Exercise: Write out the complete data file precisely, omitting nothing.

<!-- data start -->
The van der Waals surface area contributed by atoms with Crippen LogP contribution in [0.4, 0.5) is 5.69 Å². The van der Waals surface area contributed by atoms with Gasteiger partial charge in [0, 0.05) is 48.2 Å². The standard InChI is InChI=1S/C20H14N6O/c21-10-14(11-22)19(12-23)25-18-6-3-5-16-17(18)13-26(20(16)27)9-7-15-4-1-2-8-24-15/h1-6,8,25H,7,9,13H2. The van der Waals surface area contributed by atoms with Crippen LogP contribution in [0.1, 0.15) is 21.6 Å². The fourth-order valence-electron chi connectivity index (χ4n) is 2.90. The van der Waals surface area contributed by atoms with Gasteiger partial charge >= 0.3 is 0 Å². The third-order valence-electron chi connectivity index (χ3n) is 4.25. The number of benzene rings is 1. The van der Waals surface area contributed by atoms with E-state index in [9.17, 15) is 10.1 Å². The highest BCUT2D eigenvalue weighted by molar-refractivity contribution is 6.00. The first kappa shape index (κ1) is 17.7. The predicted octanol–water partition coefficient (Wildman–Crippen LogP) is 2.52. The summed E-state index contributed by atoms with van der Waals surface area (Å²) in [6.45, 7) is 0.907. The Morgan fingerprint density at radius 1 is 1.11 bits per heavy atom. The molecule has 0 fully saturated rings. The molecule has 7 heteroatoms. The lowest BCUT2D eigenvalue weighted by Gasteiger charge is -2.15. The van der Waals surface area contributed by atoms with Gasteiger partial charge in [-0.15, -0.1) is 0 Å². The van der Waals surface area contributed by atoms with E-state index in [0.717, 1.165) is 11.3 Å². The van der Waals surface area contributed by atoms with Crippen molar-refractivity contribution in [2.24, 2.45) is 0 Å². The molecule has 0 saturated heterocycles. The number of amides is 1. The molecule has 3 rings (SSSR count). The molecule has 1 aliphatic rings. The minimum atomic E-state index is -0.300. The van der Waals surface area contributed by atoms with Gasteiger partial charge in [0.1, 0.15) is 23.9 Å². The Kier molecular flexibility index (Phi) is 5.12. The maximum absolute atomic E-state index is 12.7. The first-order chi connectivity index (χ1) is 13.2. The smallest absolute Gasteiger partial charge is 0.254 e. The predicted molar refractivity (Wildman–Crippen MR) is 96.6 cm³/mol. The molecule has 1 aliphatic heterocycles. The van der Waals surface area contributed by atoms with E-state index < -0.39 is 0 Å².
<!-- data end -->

The van der Waals surface area contributed by atoms with Crippen LogP contribution in [0.4, 0.5) is 5.69 Å². The van der Waals surface area contributed by atoms with Gasteiger partial charge in [0, 0.05) is 48.2 Å². The standard InChI is InChI=1S/C20H14N6O/c21-10-14(11-22)19(12-23)25-18-6-3-5-16-17(18)13-26(20(16)27)9-7-15-4-1-2-8-24-15/h1-6,8,25H,7,9,13H2. The van der Waals surface area contributed by atoms with Crippen LogP contribution in [0.1, 0.15) is 21.6 Å². The fourth-order valence-electron chi connectivity index (χ4n) is 2.90. The van der Waals surface area contributed by atoms with Gasteiger partial charge >= 0.3 is 0 Å². The third-order valence-electron chi connectivity index (χ3n) is 4.25. The number of benzene rings is 1. The van der Waals surface area contributed by atoms with E-state index in [9.17, 15) is 10.1 Å². The highest BCUT2D eigenvalue weighted by molar-refractivity contribution is 6.00. The first kappa shape index (κ1) is 17.7. The predicted octanol–water partition coefficient (Wildman–Crippen LogP) is 2.52. The summed E-state index contributed by atoms with van der Waals surface area (Å²) in [6.45, 7) is 0.907. The Morgan fingerprint density at radius 1 is 1.11 bits per heavy atom. The molecule has 0 fully saturated rings. The molecule has 7 heteroatoms. The lowest BCUT2D eigenvalue weighted by Gasteiger charge is -2.15. The van der Waals surface area contributed by atoms with Gasteiger partial charge in [-0.15, -0.1) is 0 Å². The van der Waals surface area contributed by atoms with E-state index in [0.717, 1.165) is 11.3 Å². The van der Waals surface area contributed by atoms with Crippen molar-refractivity contribution in [2.24, 2.45) is 0 Å². The molecule has 0 saturated heterocycles. The number of amides is 1. The molecule has 3 rings (SSSR count). The molecule has 1 aliphatic rings. The minimum atomic E-state index is -0.300. The van der Waals surface area contributed by atoms with Gasteiger partial charge in [0.1, 0.15) is 23.9 Å². The Kier molecular flexibility index (Phi) is 5.12. The maximum absolute atomic E-state index is 12.7. The first-order chi connectivity index (χ1) is 13.2. The smallest absolute Gasteiger partial charge is 0.254 e. The predicted molar refractivity (Wildman–Crippen MR) is 96.6 cm³/mol. The molecule has 1 aliphatic heterocycles. The van der Waals surface area contributed by atoms with E-state index < -0.39 is 0 Å².